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Petrie, William M. Flinders  
A season in Egypt 1887 — London, 1887

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are here given. No. 636 is on a pillar, plastered over
in early times. The others are on the inside of the
temple; and also elaborate jokes of inscription for
the kas of Mariette and of J. De Rouge, and one
dated in the nominal reign of the Comte de Cham-
bord. The Greek one, No. 648, is published by
Bockh in the Corpus, but incorrectly. The Theban
graffiti do not call for any remark.; they are all of
the XlXth and XXth dynasties, and the king's
names and private names are fully catalogued in this
volume. In 693 we may just note that Alexander
came from Thmuis. The Dahshur quarry marks on
the stones are interesting from their age. On 697 is
noted the 16th (?) day of the month Mesori. I
looked longingly on the blocks for traces of car-
touches, and only found what may be a part of one
in No. 703, where most of it has been dressed away
in building. This looks like Ra-ma . .. ., and, if so,
this south stone pyramid of Dahshur must belong to
Amenemhat IV. Such a result would be just in
accord with the fragments of clustered lotus columns
(like those of Beni Hasan, and the temple of
Howara) which I have seen in the ruins of the
temples at Dahshur. The style of construction of
the pyramid, and its position, are nevertheless both
against the attribution of it to the Xllth dynasty.

23. The subject of quarry marks is much connected
with the graffiti; and while examining the quarries
for inscriptions, I also took note of the various quarry
marks on their sides. At the quarries of W. Silsileh
and down to Silweh, it was a custom to sculpture in
relief at the head of a quarry some distinctive mark
by which all the blocks from there were to be known.
These relief types, or standard quarry marks, are
carefully carved, and some of them are given in out-
line in the plate (Nos. 17, 18, 19, 64, 65, and 81).
Besides these, sets of marks may be seen on the
quarry side, giving the standard marks with some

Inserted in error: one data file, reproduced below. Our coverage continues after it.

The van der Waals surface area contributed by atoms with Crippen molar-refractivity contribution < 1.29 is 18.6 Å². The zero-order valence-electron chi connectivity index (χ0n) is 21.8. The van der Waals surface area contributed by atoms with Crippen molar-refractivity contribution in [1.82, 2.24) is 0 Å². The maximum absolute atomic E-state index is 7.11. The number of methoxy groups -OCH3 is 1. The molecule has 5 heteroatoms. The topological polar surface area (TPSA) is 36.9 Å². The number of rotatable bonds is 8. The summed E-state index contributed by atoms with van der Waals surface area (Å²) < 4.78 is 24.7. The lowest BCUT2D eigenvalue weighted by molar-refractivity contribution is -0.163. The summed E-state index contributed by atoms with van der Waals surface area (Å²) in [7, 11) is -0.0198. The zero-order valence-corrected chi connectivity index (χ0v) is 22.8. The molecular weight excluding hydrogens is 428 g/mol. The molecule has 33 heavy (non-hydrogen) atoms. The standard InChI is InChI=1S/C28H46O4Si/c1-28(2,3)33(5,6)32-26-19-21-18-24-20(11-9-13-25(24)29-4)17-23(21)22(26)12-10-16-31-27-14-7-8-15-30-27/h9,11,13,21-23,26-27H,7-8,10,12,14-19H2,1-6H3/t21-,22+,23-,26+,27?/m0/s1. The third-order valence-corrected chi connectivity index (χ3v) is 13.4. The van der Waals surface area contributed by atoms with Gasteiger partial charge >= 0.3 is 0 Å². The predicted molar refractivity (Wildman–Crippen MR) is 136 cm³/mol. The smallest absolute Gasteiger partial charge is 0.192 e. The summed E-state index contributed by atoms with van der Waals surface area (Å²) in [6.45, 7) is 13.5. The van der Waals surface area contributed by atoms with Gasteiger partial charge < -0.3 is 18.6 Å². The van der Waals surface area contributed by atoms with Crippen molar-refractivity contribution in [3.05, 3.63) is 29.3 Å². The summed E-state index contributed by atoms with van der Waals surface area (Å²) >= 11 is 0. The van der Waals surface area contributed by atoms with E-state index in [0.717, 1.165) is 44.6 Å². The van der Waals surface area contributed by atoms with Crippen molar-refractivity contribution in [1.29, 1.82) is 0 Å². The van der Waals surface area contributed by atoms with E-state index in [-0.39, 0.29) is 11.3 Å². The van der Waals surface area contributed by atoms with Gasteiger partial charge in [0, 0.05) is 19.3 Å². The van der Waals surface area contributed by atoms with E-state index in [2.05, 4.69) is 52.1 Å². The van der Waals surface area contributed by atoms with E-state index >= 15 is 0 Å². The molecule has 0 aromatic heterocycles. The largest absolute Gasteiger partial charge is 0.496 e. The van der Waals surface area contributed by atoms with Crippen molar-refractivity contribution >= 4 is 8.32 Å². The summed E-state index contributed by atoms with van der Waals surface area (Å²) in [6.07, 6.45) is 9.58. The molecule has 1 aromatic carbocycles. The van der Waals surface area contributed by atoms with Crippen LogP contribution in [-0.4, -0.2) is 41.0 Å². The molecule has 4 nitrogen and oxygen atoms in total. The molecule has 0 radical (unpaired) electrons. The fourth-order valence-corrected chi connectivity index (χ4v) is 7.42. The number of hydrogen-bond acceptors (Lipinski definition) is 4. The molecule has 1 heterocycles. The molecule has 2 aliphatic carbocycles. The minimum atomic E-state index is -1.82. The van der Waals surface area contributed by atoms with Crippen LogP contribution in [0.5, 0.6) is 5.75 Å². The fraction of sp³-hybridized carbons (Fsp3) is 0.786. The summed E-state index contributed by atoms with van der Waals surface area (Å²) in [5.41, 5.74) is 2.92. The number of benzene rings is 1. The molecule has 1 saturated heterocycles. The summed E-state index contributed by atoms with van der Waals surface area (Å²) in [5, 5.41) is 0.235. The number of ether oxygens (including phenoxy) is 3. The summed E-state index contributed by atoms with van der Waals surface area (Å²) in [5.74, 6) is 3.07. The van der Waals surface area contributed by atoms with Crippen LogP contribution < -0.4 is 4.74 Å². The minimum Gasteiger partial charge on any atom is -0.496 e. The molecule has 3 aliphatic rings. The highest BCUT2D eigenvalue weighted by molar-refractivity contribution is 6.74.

additions; these are shown here, each group being
divided by a point from the others. Probably these
were type marks, to be copied on to the blocks of one
particular batch. When we copy the quarry marks
from buildings, then it is easy to settle from what
place, and sometimes even from which quarry, the
blocks have been brought. Thus all the blocks of
the eastern pylon at Denderah bear the theta and
arrow (53), which is the standard mark of one parti-
cular quarry north of the Soba Rigaleh (19). At
Edfu on the quay we find the table of offerings (54),
which seems to be characteristic of Silsileh (69, 70,
73> 93)- The quay at Esneh also bears the table of
offerings mark, 100, 103, and the shrine 109, like

Silsileh, yg. At Kom Ombo, where no quarry lay
above it from which the blocks could be floated down,
except one where the path runs over the cliff, there
we meet just the two quarry marks which are found
at this southern quarry. The large designs, 82 to 99,
at Silsileh seem hardly like mere quarry marks ; but
the type of a shrine may well have belonged to this
quarry, from the fine shrine of Amenhotep III. which
stood here, surmounted by a hawk; the fragments of
this shrine and of the bird may still be seen.



24. We have already briefly mentioned the tablets
of Mentuhotep Ra-neb-kher, and some of the histori-
cal results to be drawn from them. We will here
consider more at length the changes which must
follow in our views of the period. The tablets 489
and 443, even taken alone, prove conclusively that
Antef succeeded Mentuhotep, and worshipped him,
as did also the chancellor Khati; and No. 213 shows,
as already remarked, that Khati had been the chan-
cellor of Mentuhotep Ra-neb-kher, and continued in
the same position under Antef. From all this we
may conclude that Mentuhotep Ra-neb-kher and his
wife Aah (or Aaht, Wiedemann, or Mertefaah, as
Eisenlohr reads it) were the parents of Antef. We
have obtained, therefore, two very strong presump-
tions from the rock inscriptions which modify our
views of the Xlth dynasty. (1.) We see that the
form of the Antef names was not invariable; for
Lepsius gives (Kgsb. 156 bis) the Horus-name Uah-
ankh, as associated with the king Antef; while at
Elephantine the same belongs to king Antef-a (310).
Unless, therefore, two kings of one dynasty took the
same Horus-name, a thing never known in any other
case, we must believe that the adjunct a, " great," was
added at a later date to an Antef who began his reign
without it. (2.) We find an Antef, son of Mentuhotep
Ra-neb-kher, succeeding him, like the similar case
where Antefaa is known to be son of queen Khnum-
nefer-het (pyramidion, Br. Mus. 520), the wife of a
Mentuhotep (coffin, Br. Mus. 6656a). Hence the
Antefs and Mentuhoteps must have been to some
extent alternate, and Lieblein's arrangement must be
altogether set aside. The same result is very strongly
marked in the rock inscriptions; there the names
Antef and Mentuhotep are completely intermingled,
and one is seldom found without the other near it;

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